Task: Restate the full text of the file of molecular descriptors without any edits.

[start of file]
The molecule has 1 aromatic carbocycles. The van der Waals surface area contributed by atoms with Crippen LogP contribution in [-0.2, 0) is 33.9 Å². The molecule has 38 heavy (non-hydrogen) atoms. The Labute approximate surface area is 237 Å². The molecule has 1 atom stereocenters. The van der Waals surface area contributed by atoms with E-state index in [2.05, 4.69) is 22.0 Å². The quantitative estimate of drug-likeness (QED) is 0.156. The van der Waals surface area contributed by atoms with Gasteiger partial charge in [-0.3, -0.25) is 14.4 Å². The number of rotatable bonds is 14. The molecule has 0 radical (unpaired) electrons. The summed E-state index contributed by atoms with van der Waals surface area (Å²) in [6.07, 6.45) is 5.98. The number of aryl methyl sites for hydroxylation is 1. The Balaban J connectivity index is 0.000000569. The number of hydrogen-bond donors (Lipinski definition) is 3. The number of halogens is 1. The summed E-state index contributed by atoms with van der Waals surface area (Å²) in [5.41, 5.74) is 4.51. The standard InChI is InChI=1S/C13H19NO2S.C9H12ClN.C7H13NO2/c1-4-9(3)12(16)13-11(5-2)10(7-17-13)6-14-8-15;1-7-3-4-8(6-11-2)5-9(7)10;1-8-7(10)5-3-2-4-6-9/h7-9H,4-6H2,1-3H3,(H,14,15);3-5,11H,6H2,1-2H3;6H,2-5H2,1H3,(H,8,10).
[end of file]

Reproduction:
The molecule has 1 aromatic carbocycles. The van der Waals surface area contributed by atoms with Crippen LogP contribution in [-0.2, 0) is 33.9 Å². The molecule has 38 heavy (non-hydrogen) atoms. The Labute approximate surface area is 237 Å². The molecule has 1 atom stereocenters. The van der Waals surface area contributed by atoms with E-state index in [2.05, 4.69) is 22.0 Å². The quantitative estimate of drug-likeness (QED) is 0.156. The van der Waals surface area contributed by atoms with Gasteiger partial charge in [-0.3, -0.25) is 14.4 Å². The number of rotatable bonds is 14. The molecule has 0 radical (unpaired) electrons. The summed E-state index contributed by atoms with van der Waals surface area (Å²) in [6.07, 6.45) is 5.98. The number of aryl methyl sites for hydroxylation is 1. The Balaban J connectivity index is 0.000000569. The number of hydrogen-bond donors (Lipinski definition) is 3. The number of halogens is 1. The summed E-state index contributed by atoms with van der Waals surface area (Å²) in [5.41, 5.74) is 4.51. The standard InChI is InChI=1S/C13H19NO2S.C9H12ClN.C7H13NO2/c1-4-9(3)12(16)13-11(5-2)10(7-17-13)6-14-8-15;1-7-3-4-8(6-11-2)5-9(7)10;1-8-7(10)5-3-2-4-6-9/h7-9H,4-6H2,1-3H3,(H,14,15);3-5,11H,6H2,1-2H3;6H,2-5H2,1H3,(H,8,10).